"Comiskeyville" would have given Wrigleyville a run for its money. It would have had the advantage of the river, being close to the Lake, and closer to downtown. It would have been more easily accesible from the Ike and equally accessible from the Dan Ryan. And LSD would have been a few blocks away.

That's the real "what if."

35th&Shields
06-26-2009, 10:22 AM
1988 was an ugly year with a mediocre White Sox team and the uncertain threat of moving to Florida. But we came through that storm and lived long enough to see a World Series winner across the street from the home plate memorial of my old friend Comiskey Park. It's all good.

1988 was an ugly year. I was 13 and the White Sox were my life. I was heartbroken a few years later when the WS almost moved.

I can still remember going to games at Old Comiskey and the broken, cracked concrete on the stairs. The yellow paint on the railings were an absolute toxic threat. It was so run down it was dangerous. There is no way it could have been saved, short of gutting the entire thing and rebuilding it from the outside in.

doublem23
06-26-2009, 10:34 AM
I can still remember going to games at Old Comiskey and the broken, cracked concrete on the stairs. The yellow paint on the railings were an absolute toxic threat. It was so run down it was dangerous. There is no way it could have been saved, short of gutting the entire thing and rebuilding it from the outside in.

And we all know how well that works out.

http://academics.triton.edu/faculty/fheitzman/soldier%20field%202.jpg

parlaycard
06-26-2009, 11:03 AM
the South Loop would have gone through the most unbelievable real estate boom in the history of the US.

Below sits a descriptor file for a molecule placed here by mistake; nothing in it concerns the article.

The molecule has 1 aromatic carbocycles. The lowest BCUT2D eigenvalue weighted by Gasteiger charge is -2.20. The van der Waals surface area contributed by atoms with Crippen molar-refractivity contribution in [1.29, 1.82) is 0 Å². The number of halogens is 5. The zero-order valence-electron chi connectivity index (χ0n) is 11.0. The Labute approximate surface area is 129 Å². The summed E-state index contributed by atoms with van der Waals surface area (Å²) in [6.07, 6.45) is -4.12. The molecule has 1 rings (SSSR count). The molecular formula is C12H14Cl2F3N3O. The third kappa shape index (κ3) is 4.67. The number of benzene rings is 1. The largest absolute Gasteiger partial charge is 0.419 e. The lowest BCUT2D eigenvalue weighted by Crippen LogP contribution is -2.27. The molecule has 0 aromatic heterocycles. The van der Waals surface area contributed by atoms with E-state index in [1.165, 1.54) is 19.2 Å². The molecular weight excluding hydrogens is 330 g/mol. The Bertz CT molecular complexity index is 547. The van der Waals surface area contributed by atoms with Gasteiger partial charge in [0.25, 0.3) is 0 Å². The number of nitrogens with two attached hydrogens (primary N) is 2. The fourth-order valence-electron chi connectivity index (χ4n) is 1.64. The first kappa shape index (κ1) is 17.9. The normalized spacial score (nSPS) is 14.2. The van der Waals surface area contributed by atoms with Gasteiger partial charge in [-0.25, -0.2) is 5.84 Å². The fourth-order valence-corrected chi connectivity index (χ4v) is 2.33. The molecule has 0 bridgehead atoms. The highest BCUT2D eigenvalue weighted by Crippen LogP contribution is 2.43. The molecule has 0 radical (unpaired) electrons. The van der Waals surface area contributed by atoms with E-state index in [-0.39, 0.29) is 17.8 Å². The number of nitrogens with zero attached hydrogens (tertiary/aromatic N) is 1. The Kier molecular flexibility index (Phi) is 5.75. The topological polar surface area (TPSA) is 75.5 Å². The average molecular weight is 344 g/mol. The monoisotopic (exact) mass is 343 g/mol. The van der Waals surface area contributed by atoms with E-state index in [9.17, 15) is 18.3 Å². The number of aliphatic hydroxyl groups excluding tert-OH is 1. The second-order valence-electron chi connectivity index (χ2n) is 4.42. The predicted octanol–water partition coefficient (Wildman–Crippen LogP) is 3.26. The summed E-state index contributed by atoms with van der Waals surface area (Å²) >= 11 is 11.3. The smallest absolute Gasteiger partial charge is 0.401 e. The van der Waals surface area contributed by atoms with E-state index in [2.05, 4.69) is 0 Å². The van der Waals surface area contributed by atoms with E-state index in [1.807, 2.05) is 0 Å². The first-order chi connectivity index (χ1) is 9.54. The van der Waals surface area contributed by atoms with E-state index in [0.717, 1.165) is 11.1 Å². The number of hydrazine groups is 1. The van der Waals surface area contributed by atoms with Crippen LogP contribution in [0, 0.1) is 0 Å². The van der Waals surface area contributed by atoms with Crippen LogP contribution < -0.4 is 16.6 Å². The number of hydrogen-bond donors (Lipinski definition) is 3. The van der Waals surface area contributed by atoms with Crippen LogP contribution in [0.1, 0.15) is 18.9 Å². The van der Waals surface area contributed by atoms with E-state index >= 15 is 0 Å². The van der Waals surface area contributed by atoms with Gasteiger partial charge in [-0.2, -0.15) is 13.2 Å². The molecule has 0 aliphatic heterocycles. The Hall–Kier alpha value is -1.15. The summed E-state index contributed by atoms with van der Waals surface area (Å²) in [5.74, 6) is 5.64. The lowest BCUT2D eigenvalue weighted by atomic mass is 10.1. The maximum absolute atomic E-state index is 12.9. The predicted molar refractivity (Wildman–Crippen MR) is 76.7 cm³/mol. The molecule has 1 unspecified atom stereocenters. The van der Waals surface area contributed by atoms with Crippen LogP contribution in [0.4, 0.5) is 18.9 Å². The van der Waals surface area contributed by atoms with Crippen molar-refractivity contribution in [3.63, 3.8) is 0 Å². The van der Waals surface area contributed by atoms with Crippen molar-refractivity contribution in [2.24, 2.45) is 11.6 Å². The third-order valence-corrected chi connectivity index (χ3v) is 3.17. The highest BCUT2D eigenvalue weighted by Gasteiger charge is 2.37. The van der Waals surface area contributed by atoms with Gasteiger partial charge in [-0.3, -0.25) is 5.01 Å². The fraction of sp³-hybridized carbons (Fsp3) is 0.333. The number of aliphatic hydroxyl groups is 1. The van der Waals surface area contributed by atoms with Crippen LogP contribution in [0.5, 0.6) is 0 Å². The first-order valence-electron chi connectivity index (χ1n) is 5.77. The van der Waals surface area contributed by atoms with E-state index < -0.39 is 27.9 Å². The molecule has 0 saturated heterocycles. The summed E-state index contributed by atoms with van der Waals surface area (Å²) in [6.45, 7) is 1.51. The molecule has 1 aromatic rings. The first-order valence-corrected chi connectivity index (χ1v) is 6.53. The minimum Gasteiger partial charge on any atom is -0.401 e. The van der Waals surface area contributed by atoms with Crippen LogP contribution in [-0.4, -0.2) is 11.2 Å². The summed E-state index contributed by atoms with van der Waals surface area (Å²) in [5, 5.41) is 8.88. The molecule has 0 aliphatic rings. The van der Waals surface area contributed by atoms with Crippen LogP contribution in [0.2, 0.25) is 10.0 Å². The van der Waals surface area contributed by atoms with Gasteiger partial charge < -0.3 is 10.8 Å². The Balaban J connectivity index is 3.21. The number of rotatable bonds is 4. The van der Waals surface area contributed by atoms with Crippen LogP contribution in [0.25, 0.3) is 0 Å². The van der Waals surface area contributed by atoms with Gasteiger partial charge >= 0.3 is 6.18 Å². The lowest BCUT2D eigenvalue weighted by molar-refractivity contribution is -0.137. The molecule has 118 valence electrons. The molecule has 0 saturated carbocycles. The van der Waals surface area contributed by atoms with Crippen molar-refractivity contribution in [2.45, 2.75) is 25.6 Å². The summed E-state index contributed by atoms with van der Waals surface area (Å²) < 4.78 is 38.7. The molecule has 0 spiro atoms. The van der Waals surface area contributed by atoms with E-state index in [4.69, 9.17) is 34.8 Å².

i dont think so

Have you visited Phoenix or Las Vegas lately?

Vegas and Phoenix have had hundreds of thousands of new residents over the past 10 years. And tens of thousands of new start homes.

I understand what youre saying, but you went way oveboard with it.

g0g0
06-26-2009, 11:21 AM
I liked Old Comiskey but my nostalgia is overwhelmed by the great views the Cell has now. I don't think I've enjoyed watching baseball as much as I have there. I also wouldn't want it to turn into a Wrigleyville. That's one of the reasons I like it where it is-people go to watch baseball. I don't want a bunch of drunks (well, more than usual) attending the game because it's the fashionable thing to do.

roylestillman
06-26-2009, 11:35 AM
the only individual urinals that there were in the bathrooms at Old Comiskey were the sinks.

Unfortunately the most disturbing memory i have of Old Comiskley was Opening day 1976. I was 5 years old and my mom took me to Opening day. I had to go to the bathroom by myself as i went to the game with my mom. The bathroom was packed, and guys were urinating in the sink because it was so packed.

I ran back to the seats to tell my mom, thaty is was too packed for me to go and that guys were pissing in the sinks. She told me that if i had to go i had to go back in there by myself.

:whiner:

We used to refer to the sinks as the "convertable urinals"

I too was crushed when they closed Old Comiskey, but years of abuse doomed the place. I remember going to get Opening Day tickets on a February day. Walking along 35th Street there were chunks of brick that had fallen of the park during the winter - it was like a gravel path. The park was primarily constructed of cheap Chicago common brick. The paint job just made the deterioration worse.

But man I miss it to this day.

Jimmy Piersall
06-26-2009, 11:37 AM
No there weren't. Troughs. Unless you counted the drunks peeing in the sinks as individual urinals.

Good times indeed at the Baseball Palace To The World.As Harry used to
say,"ah ya can't beat fun at the 'ol ballpark my friends" !

KenBerryGrab
06-26-2009, 12:02 PM
No there weren't. Troughs. Unless you counted the drunks peeing in the sinks as individual urinals.

There were the "Future Sox Star" urinals, though, for the little ones. Or was that just a sign at the end of the trough? The memory fogs....

TommyJohn
06-26-2009, 09:42 PM
There were the "Future Sox Star" urinals, though, for the little ones. Or was that just a sign at the end of the trough? The memory fogs....Did any future Sox stars ever use them?:redneck

KingXerxes
06-26-2009, 10:01 PM